Hetty E. Carraway, MD: When we think about our patients with AML, the standard approach to our patients and their workup includes evaluating their complete blood count and obtaining a bone marrow biopsy with aspirate, and that aspirate helps us to collect information such as flow cytometry and chromosome analysis, as well as next-generation sequencing. It is a central part of setting up a patient’s next steps in terms of their therapy. For example, the results from the next-generation sequencing can inform and help us understand the risk profile that a patient may have. We are often challenged by waiting for some of those results, but in our patients that are older and have white count that’s in an unmanageable state, we can wait for the information for comprehensive cytogenetics, the FISH [fluorescence in situ hybridization] testing, as well as the next-generation sequencing. This can help us profile patients as to whether they’re in a favorable-risk category, or an intermediate-risk category/adverse-risk category. This is important because we need to have these conversations with our patients and their loved ones, regarding the likelihood of benefit of intensive therapy and the outcomes that they should expect with the treatments moving forward. It’s important to have these discussions with patients because as you alluded to and reviewed, the outcomes for our patients, although they’re somewhat better than in years past, still aren’t what we hope they should be. I imagine that Dr Kasner will be able to highlight some of that, especially with our expertise in the older patient population where we must have these conversations with them. If we have patients that have a core-binding factor cytogenetic abnormality, we are hopeful that they’re sensitive to cytarabine-based therapy. We have novel therapies with targeted agents that we’ll be talking about today, and we also have agents, such as venetoclax [Venclexta] in combination with azacitidine [Vidaza], that we’ll be walking through. Some of the challenges in our older patient population include the fact that many of the leukemias are not de novo, but rather a secondary or an emerging AML from an underlying antecedent hematologic malignancy. For those patients, we worry that their outcomes will not be enduring with a chemotherapy-only based approach, and we must balance that with the morbidity and mortality of transplants. I’m eagerly interested in the comments from our colleagues today and what thoughts the group has today to talk about.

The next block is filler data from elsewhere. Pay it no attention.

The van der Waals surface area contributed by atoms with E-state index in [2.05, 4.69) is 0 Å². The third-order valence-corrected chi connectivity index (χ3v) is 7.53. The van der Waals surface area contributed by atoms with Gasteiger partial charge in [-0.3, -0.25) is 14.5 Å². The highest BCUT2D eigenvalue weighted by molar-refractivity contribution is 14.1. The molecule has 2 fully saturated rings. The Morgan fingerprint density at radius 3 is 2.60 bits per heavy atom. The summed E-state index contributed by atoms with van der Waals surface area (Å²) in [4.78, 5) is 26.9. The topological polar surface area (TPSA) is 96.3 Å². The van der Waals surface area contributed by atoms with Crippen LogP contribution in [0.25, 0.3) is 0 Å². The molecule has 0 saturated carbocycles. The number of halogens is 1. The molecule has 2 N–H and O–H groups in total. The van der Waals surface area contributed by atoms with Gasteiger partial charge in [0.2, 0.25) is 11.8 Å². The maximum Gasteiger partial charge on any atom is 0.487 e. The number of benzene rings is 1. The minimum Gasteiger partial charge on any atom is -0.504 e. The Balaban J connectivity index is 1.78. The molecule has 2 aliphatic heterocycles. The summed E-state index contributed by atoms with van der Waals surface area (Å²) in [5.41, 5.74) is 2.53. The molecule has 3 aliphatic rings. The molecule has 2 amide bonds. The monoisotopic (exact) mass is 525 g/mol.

Transcript edited for clarity.